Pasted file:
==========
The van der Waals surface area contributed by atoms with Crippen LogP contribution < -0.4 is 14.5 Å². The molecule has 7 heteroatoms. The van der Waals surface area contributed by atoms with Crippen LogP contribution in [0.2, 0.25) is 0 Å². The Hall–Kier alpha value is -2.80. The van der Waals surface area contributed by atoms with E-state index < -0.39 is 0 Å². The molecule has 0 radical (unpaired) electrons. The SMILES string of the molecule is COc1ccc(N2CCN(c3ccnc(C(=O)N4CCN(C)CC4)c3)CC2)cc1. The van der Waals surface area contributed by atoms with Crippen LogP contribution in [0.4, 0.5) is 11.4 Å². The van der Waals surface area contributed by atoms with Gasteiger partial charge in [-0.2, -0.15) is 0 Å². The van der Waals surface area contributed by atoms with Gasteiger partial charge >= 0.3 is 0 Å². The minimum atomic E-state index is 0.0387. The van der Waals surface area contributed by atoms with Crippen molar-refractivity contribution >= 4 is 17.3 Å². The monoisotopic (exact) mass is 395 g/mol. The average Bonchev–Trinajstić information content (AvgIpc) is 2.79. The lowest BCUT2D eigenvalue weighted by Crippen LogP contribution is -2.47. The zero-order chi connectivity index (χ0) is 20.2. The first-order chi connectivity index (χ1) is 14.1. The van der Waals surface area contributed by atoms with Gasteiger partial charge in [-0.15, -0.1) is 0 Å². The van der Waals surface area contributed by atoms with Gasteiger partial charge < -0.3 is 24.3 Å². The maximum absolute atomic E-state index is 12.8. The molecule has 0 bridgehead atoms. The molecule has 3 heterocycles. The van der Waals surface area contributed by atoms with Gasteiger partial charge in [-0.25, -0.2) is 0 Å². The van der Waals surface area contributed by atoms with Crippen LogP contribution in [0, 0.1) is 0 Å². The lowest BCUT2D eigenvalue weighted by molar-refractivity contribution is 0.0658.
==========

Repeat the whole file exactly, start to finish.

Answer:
The van der Waals surface area contributed by atoms with Crippen LogP contribution < -0.4 is 14.5 Å². The molecule has 7 heteroatoms. The van der Waals surface area contributed by atoms with Crippen LogP contribution in [0.2, 0.25) is 0 Å². The Hall–Kier alpha value is -2.80. The van der Waals surface area contributed by atoms with E-state index < -0.39 is 0 Å². The molecule has 0 radical (unpaired) electrons. The SMILES string of the molecule is COc1ccc(N2CCN(c3ccnc(C(=O)N4CCN(C)CC4)c3)CC2)cc1. The van der Waals surface area contributed by atoms with Crippen LogP contribution in [0.4, 0.5) is 11.4 Å². The van der Waals surface area contributed by atoms with Gasteiger partial charge in [-0.2, -0.15) is 0 Å². The van der Waals surface area contributed by atoms with Gasteiger partial charge >= 0.3 is 0 Å². The minimum atomic E-state index is 0.0387. The van der Waals surface area contributed by atoms with Crippen molar-refractivity contribution >= 4 is 17.3 Å². The monoisotopic (exact) mass is 395 g/mol. The average Bonchev–Trinajstić information content (AvgIpc) is 2.79. The lowest BCUT2D eigenvalue weighted by Crippen LogP contribution is -2.47. The zero-order chi connectivity index (χ0) is 20.2. The first-order chi connectivity index (χ1) is 14.1. The van der Waals surface area contributed by atoms with Gasteiger partial charge in [-0.15, -0.1) is 0 Å². The van der Waals surface area contributed by atoms with Gasteiger partial charge < -0.3 is 24.3 Å². The maximum absolute atomic E-state index is 12.8. The molecule has 0 bridgehead atoms. The molecule has 3 heterocycles. The van der Waals surface area contributed by atoms with Gasteiger partial charge in [-0.25, -0.2) is 0 Å². The van der Waals surface area contributed by atoms with Crippen LogP contribution in [0, 0.1) is 0 Å². The lowest BCUT2D eigenvalue weighted by molar-refractivity contribution is 0.0658.